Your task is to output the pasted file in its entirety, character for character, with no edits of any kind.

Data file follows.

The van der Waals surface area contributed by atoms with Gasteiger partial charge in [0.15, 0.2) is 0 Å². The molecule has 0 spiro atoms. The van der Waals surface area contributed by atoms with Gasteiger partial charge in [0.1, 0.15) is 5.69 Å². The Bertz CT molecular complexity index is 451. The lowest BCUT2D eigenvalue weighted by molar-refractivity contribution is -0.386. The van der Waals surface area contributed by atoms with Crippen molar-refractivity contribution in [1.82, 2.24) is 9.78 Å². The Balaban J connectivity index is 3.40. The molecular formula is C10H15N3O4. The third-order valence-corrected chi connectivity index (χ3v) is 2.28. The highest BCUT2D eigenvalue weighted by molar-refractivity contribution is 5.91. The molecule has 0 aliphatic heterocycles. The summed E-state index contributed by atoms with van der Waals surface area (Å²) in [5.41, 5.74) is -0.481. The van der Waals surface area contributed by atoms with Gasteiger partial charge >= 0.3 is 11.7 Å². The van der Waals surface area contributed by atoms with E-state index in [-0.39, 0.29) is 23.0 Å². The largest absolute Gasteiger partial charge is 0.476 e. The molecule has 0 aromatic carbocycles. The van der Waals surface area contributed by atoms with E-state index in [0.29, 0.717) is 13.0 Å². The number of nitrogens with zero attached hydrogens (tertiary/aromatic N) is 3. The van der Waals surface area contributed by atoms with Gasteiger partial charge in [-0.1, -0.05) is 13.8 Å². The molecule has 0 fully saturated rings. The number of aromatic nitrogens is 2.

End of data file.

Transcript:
The van der Waals surface area contributed by atoms with Gasteiger partial charge in [0.15, 0.2) is 0 Å². The molecule has 0 spiro atoms. The van der Waals surface area contributed by atoms with Gasteiger partial charge in [0.1, 0.15) is 5.69 Å². The Bertz CT molecular complexity index is 451. The lowest BCUT2D eigenvalue weighted by molar-refractivity contribution is -0.386. The van der Waals surface area contributed by atoms with Crippen molar-refractivity contribution in [1.82, 2.24) is 9.78 Å². The Balaban J connectivity index is 3.40. The molecular formula is C10H15N3O4. The third-order valence-corrected chi connectivity index (χ3v) is 2.28. The highest BCUT2D eigenvalue weighted by molar-refractivity contribution is 5.91. The molecule has 0 aliphatic heterocycles. The summed E-state index contributed by atoms with van der Waals surface area (Å²) in [5.41, 5.74) is -0.481. The van der Waals surface area contributed by atoms with Gasteiger partial charge >= 0.3 is 11.7 Å². The van der Waals surface area contributed by atoms with E-state index in [-0.39, 0.29) is 23.0 Å². The largest absolute Gasteiger partial charge is 0.476 e. The molecule has 0 aromatic carbocycles. The van der Waals surface area contributed by atoms with E-state index in [0.29, 0.717) is 13.0 Å². The number of nitrogens with zero attached hydrogens (tertiary/aromatic N) is 3. The van der Waals surface area contributed by atoms with Gasteiger partial charge in [-0.1, -0.05) is 13.8 Å². The molecule has 0 fully saturated rings. The number of aromatic nitrogens is 2.